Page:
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800.ELLIMAN

8.4 out of 10

Rye

41.0087960911355 -73.6902802081539
Great for
  • Clean & Green
  • Internet Access
  • Peace & Quiet
  • Parks & Recreation
  • Pest Free
Not great for
  • Nightlife
  • Cost of Living
  •  
  •  
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Who lives here?
  • Trendy & Stylish
  • Tourists
  • Beach Lovers
  • Country Lovers
  •  

Reviews

5/5 rating details
  • Neighborly Spirit 3/5
  • Clean & Green 5/5
  • Pest Free 5/5
  • Peace & Quiet 5/5
  • Eating Out 4/5
  • Nightlife 1/5
  • Parks & Recreation 5/5
  • Shopping Options 3/5
  • Gym & Fitness 5/5
  • Internet Access 5/5
  • Lack of Traffic 4/5
  • Parking 3/5
  • Cost of Living 1/5
  • Resale or Rental Value 5/5
  • Public Transport 1/5
  • Medical Facilities 5/5
Jul 21, 2017

"Half in love, half exasperated..."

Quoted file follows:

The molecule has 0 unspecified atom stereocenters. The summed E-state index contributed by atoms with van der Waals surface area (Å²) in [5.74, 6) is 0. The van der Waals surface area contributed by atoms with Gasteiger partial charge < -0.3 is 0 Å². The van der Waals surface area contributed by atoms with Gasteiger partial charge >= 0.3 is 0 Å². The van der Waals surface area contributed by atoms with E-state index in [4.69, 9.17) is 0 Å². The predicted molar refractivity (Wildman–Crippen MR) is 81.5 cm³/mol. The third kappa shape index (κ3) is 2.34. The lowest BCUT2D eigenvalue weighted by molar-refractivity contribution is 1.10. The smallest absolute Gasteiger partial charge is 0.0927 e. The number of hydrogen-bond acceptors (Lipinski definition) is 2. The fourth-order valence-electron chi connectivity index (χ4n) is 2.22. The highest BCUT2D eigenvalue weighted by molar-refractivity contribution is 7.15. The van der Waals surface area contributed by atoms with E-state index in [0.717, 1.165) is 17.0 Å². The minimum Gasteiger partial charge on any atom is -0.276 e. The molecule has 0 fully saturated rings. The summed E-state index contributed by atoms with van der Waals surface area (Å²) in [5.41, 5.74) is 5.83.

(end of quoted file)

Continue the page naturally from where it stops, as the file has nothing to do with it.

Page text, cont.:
Prior to moving to Rye, we lived in Hastings-on-Hudson and Nyack. It was as if, having moved all the way to NY, we couldn't decide where to put down roots. While my husband had always lauded Rye for it's great schools, I couldn't see myself in Rye. Every visit reinforced my initial impressions. Homogenous. Affluent. A smaller version of East Hampton. As an Asian-American women with half-Asian/White kids, I was concerned they wouldn't fit into the blond-haired, blue-eyed population one sees afoot everywhere. Further, it was clearly a city where a large number of women did not work outside of the home. I love my work and want my children, especially my daughter, to grow up knowing that it's important to work. Despite these concerns, my husband's enthusiasm won the day and we ended up moving to Rye.